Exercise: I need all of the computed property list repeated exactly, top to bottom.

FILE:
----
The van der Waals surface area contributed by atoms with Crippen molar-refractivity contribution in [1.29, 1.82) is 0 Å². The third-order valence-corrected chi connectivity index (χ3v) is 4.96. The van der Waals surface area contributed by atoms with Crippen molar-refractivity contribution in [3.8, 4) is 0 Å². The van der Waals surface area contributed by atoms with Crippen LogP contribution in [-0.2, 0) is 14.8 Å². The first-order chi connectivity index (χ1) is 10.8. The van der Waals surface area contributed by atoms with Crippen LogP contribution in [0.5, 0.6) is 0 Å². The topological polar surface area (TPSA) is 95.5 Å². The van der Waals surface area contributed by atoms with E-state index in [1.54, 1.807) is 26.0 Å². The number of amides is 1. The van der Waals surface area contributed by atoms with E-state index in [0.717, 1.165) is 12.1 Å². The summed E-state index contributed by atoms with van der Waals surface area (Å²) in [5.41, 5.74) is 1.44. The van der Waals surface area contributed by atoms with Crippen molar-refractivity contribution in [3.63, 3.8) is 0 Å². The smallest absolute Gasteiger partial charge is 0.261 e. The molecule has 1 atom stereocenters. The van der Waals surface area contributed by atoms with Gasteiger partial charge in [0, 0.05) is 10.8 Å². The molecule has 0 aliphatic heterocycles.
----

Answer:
The van der Waals surface area contributed by atoms with Crippen molar-refractivity contribution in [1.29, 1.82) is 0 Å². The third-order valence-corrected chi connectivity index (χ3v) is 4.96. The van der Waals surface area contributed by atoms with Crippen molar-refractivity contribution in [3.8, 4) is 0 Å². The van der Waals surface area contributed by atoms with Crippen LogP contribution in [-0.2, 0) is 14.8 Å². The first-order chi connectivity index (χ1) is 10.8. The van der Waals surface area contributed by atoms with Crippen LogP contribution in [0.5, 0.6) is 0 Å². The topological polar surface area (TPSA) is 95.5 Å². The van der Waals surface area contributed by atoms with E-state index in [1.54, 1.807) is 26.0 Å². The number of amides is 1. The van der Waals surface area contributed by atoms with E-state index in [0.717, 1.165) is 12.1 Å². The summed E-state index contributed by atoms with van der Waals surface area (Å²) in [5.41, 5.74) is 1.44. The van der Waals surface area contributed by atoms with Crippen molar-refractivity contribution in [3.63, 3.8) is 0 Å². The smallest absolute Gasteiger partial charge is 0.261 e. The molecule has 1 atom stereocenters. The van der Waals surface area contributed by atoms with Gasteiger partial charge in [0, 0.05) is 10.8 Å². The molecule has 0 aliphatic heterocycles.